The transom leads the pack of all of the engineering challenges presented in boat building. In my case, it will need to be strong enough to hold the weight of a 500 plus pound outboard motor, with all of the rotational forces of acceleration and turning. Last, but not least, the transom will need to stay intact in the bounce of choppy water, and the serious bumps from road pot holes and railroad crossings.
The keel stem and long boards are looking strong enough to bear up to normal water pressure forces and the forward pressure from the motor. Next, in order to model where the transom would go, I cut a pattern out of cardboard to visually evaluate the best place. The tip approximates the mounting angle for an outboard motor.
I picked a location inside the first cross frame and screwed a slat at the recommended 13 degree angle to act as a guide for the router. Then, I routed a 3/16″ deep groove, 3/4″ wide for the end blocks on both sides. Much greater strength is gained with a cross grain stop.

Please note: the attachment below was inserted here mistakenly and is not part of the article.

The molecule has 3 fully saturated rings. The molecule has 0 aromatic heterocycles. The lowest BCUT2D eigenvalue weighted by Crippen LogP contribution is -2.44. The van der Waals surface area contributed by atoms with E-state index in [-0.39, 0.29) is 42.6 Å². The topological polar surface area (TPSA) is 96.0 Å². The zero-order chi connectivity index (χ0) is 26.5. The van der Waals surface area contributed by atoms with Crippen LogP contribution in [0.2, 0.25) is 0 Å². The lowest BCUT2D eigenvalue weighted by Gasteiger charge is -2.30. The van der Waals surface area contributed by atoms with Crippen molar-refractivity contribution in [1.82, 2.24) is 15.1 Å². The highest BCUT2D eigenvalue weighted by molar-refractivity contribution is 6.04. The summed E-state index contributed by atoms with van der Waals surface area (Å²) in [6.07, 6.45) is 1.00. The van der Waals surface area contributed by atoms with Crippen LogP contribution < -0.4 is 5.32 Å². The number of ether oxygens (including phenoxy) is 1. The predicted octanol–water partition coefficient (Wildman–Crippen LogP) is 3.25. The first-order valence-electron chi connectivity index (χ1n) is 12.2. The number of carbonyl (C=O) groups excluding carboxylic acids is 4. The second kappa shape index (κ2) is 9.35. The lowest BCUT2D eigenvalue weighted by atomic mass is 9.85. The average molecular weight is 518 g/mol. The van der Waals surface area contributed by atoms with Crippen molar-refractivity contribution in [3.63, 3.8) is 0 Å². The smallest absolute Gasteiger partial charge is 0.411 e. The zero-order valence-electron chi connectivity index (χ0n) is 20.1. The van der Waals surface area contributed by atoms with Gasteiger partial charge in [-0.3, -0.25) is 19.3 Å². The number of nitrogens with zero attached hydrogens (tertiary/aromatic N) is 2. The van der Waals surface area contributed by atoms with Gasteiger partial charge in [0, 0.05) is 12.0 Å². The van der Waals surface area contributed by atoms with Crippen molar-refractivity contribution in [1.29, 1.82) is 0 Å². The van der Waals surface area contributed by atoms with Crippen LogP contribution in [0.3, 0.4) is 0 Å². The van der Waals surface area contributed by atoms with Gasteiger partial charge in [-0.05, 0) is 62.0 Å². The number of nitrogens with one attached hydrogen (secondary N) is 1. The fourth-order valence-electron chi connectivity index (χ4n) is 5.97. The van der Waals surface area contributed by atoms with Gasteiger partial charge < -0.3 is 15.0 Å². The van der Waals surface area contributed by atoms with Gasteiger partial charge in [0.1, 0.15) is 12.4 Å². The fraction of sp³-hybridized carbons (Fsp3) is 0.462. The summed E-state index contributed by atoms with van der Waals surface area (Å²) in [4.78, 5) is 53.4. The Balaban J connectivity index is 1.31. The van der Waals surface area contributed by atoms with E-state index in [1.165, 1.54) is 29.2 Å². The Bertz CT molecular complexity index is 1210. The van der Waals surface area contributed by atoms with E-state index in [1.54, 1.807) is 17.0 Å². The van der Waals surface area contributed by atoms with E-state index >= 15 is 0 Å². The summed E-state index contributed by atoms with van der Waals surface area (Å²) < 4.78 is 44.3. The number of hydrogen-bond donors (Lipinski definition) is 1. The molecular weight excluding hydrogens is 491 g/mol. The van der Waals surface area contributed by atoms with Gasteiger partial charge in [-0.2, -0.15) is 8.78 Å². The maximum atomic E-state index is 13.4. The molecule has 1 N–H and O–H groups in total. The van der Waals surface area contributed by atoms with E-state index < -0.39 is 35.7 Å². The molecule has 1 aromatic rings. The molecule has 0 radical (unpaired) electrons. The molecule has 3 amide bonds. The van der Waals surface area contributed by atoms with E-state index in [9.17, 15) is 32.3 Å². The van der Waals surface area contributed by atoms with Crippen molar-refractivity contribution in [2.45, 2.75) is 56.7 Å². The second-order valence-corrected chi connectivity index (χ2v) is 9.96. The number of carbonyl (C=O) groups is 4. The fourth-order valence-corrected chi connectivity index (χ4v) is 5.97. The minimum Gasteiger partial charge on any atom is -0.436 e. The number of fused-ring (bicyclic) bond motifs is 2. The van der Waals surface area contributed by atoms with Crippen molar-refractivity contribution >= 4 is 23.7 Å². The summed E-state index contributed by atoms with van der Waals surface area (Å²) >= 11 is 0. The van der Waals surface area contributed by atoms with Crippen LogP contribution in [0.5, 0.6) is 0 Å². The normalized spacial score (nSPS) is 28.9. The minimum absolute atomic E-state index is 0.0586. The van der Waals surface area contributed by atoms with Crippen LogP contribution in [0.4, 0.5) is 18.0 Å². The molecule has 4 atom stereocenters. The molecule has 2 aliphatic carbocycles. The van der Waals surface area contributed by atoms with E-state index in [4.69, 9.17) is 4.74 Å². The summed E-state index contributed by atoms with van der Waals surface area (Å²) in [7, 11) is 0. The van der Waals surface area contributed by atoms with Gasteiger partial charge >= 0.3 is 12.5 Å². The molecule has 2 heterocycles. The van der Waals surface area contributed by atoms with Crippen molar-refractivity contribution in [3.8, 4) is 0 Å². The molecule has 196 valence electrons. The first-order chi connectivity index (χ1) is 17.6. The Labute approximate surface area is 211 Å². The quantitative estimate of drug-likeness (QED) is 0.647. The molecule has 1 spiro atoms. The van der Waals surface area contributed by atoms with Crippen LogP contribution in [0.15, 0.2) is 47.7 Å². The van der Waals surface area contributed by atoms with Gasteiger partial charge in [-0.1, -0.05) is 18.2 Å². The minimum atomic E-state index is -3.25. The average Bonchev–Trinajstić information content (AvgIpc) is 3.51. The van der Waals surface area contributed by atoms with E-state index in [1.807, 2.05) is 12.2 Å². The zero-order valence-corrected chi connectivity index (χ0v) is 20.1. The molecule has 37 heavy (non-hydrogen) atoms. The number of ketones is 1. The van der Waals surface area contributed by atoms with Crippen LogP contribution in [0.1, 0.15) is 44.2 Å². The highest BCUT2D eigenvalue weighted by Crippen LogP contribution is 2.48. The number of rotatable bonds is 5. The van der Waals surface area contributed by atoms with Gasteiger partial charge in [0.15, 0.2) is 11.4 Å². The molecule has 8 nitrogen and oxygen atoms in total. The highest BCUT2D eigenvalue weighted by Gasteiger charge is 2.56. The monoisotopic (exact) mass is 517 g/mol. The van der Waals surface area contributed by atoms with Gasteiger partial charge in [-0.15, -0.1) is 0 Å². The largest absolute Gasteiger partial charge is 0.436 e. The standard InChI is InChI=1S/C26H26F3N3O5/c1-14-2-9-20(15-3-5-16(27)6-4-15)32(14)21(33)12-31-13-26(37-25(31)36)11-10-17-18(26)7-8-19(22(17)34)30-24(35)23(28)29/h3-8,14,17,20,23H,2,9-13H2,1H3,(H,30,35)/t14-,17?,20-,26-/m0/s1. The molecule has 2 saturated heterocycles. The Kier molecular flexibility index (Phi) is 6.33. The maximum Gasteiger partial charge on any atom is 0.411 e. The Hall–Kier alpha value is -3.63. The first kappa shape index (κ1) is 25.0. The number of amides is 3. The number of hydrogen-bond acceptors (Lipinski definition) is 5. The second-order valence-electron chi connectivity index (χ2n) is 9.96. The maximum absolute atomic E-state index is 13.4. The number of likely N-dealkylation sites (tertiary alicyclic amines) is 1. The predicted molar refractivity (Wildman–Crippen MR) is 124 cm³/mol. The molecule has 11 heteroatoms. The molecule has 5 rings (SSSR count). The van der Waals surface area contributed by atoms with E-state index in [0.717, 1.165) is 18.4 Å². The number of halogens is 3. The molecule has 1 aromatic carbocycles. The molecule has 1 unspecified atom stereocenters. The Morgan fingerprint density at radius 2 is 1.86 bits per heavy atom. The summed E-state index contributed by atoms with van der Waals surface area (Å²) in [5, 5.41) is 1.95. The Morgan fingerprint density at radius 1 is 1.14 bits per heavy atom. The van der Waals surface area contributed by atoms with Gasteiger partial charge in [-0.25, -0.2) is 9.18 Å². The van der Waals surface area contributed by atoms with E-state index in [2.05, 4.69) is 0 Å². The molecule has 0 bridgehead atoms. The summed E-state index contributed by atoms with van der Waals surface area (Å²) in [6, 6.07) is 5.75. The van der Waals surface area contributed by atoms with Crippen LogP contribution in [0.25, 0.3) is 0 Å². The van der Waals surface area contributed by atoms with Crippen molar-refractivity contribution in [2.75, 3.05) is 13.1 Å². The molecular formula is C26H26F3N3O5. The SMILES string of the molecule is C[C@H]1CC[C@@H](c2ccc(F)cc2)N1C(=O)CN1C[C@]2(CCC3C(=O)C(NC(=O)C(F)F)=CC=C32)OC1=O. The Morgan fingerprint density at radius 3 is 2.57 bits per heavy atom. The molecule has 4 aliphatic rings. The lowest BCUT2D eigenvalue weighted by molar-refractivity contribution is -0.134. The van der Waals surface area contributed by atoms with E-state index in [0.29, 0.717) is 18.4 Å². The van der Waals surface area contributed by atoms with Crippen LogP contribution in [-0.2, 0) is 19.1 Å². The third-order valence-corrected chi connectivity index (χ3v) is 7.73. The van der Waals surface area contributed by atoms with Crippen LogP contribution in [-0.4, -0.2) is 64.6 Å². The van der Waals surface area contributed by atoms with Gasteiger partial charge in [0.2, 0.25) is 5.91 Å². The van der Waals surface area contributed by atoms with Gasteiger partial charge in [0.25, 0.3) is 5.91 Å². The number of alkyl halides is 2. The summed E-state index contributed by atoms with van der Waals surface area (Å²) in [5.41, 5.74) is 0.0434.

Here are the stop blocks in place, and a temporary view through the sub floor transom and fuel tank space.
The transom was laminated from four pieces of 1/2″ marine plywood with epoxy. One more 1/2″ ply will be added to make a strong motor mount plate.
Once the transom blank was adjusted to fit the keel, and inside the runners, it was epoxied in place, against the cross stops.
Below, the keel has been cut shorter, and the first frame partly cut out to reveal the motor mount area. The scrap pieces are temporarily used on the transom help to spread pressure evenly as the fifth and last lamination is epoxied in place.
The rest of the stern will be built out when the boat is turned over, adding more transom support structure, but that’s for another day.